- Source: LexisNexis, TotalPatent®. The estimate for 2015 is based on the number of applications published from 1 Jan 2015 to 1 June 2015 (19 patent application families) multiplied by 1/0.451, where 0.451 is the average number of families published in the same period in each of the previous five years expressed as a ratio of the total number of families published in that year.
- Tesla Motor’s 2010-2013 Annual Reports all contain the statements that the company’s “success depends, at least in part, on our ability to protect our core technology and intellectual property” and that “We intend to continue to file additional patent applications with respect to our technology”. Neither statement was included in the 2014 Annual Report, which was published in February 2015.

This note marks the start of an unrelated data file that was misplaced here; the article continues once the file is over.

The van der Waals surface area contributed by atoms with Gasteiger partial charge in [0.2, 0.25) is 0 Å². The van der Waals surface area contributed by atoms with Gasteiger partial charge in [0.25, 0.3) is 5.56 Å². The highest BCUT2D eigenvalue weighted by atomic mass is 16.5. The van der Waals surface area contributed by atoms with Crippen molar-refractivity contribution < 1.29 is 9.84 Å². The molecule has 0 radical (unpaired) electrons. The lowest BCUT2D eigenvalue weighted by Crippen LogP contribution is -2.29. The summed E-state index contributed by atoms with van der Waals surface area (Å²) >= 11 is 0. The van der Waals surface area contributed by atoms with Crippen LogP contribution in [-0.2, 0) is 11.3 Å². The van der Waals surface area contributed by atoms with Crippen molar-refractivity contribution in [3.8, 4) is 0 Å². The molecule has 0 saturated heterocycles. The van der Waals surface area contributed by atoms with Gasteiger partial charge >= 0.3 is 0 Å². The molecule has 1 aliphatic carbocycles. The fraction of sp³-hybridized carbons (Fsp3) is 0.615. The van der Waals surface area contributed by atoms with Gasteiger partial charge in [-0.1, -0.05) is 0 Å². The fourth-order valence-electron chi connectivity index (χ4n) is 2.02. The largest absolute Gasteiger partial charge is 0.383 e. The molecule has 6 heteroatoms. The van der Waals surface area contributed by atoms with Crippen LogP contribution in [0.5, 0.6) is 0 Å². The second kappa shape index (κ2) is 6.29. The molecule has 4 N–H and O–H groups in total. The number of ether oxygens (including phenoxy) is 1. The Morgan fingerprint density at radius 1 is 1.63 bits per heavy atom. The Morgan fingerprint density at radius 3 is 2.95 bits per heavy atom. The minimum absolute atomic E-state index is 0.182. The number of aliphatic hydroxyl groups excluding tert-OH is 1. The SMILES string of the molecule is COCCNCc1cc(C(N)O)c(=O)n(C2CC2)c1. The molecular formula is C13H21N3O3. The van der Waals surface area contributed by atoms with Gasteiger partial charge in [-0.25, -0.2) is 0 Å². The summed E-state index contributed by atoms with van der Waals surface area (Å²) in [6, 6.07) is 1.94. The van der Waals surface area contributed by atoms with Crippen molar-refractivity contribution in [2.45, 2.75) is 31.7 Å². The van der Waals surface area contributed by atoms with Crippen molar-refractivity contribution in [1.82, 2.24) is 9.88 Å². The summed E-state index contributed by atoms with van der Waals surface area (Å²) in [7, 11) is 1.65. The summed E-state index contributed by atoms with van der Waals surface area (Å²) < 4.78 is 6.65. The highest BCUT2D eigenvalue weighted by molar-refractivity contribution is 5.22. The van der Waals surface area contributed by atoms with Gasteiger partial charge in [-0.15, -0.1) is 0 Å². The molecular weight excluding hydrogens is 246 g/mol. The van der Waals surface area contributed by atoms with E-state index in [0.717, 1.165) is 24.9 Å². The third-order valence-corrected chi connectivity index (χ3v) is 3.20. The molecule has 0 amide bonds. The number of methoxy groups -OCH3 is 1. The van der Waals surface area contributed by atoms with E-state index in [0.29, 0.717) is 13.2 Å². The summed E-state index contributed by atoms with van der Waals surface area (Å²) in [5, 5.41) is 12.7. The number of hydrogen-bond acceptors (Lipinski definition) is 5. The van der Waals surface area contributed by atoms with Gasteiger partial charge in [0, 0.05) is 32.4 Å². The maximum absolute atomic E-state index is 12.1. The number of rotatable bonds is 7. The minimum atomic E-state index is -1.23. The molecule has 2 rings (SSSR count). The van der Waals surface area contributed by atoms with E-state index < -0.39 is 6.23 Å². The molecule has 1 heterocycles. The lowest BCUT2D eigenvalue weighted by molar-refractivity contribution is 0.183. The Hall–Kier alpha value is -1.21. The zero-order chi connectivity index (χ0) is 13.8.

This article is for general information only. Its content is not a statement of the law on any subject and does not constitute advice. Please contact Reddie & Grose LLP for advice before taking before any action in reliance on it.